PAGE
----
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Publication Date



UM campus only

Degree Type


Degree Name

Master of Science (MS)


Electrical and Computer Engineering (Engineering)

Date of Defense


First Committee Member

Manohar N. Murthi

Second Committee Member

Kamal Premaratne

Third Committee Member

Subramanian Ramakrishnan


Achieving high performance in high capacity data transfers over the Internet has long been a daunting challenge. The current standard of Transmission Control Protocol (TCP), TCP Reno, does not scale efficiently to higher bandwidths. Various congestion controllers have been proposed to alleviate this problem. Most of these controllers primarily use marking/loss or/and delay as distinct feedback signals from the network, and employ separate data transfer control strategies that react to either marking/loss or delay. While these controllers have achieved better performance compared to existing TCP standard, they suffer from various shortcomings. Thus, in our previous work, we designed a congestion control scheme that jointly exploits both delay and marking; D+M (Delay Marking) TCP. We demonstrated that D+M TCP can adapt to highly dynamic network conditions and infrastructure using ns-2 simulations. Yet, an analytical explanation of D+M TCP was needed to explain why it works as observed. Furthermore, D+M TCP needed extensive simulations in order to assess its performance, especially in relation to other high-speed protocols. Therefore, we propose a model for D+M TCP based on distributed resource optimization theory. Based on this model, we argue that D+M TCP solves the network resource allocation problem in an optimal manner. Moreover, we analyze the fairness properties of D+M TCP, and its coexistence with different queue management algorithms. Resource optimization interpretation of D+M TCP allows us to derive equilibrium values of steady state of the controller, and we use ns-2 simulations to verify that the protocol indeed attains the analytical equilibria. Furthermore, dynamics of D+M TCP is also explained in a mathematical framework, and we show that D+M TCP achieves analytical predictions. Modeling the dynamics gives insights to the stability and convergence properties of D+M TCP, as we outline in the thesis. Moreover, we demonstrate that D+M TCP is able to achieve excellent performance in a variety of network conditions and infrastructure. D+M TCP achieved performance superior to most of the existing high-speed TCP versions in terms of link utilization, RTT fairness, goodput, and oscillatory behavior, as confirmed by comparative ns-2 simulations.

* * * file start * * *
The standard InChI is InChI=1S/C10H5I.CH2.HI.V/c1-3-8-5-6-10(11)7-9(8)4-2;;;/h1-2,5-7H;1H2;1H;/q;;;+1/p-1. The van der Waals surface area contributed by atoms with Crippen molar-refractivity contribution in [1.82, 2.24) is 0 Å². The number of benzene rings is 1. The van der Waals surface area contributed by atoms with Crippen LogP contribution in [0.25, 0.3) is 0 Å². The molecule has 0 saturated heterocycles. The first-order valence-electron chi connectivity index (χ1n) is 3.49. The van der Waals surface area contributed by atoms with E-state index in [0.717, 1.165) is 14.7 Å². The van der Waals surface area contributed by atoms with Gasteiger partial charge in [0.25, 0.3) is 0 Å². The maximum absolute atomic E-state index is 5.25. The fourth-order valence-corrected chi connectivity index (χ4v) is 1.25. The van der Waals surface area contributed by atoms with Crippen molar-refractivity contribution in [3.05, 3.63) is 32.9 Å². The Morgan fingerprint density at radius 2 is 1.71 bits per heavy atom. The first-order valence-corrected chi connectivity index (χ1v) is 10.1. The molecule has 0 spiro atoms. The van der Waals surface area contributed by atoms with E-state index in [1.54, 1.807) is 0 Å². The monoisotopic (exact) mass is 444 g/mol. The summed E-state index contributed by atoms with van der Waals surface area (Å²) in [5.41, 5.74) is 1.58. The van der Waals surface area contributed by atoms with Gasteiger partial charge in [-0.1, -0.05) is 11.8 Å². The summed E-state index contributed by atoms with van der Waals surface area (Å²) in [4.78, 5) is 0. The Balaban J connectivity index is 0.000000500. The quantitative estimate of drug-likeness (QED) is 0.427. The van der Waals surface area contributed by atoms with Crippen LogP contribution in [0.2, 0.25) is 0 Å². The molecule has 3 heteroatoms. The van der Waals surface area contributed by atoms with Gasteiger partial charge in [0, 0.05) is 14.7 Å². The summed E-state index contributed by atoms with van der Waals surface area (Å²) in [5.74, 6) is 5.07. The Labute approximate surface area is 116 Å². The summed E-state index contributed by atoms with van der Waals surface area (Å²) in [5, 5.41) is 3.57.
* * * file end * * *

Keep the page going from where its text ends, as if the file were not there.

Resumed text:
Network Calculus; Utility; Protocol Modeling; TCP; AQM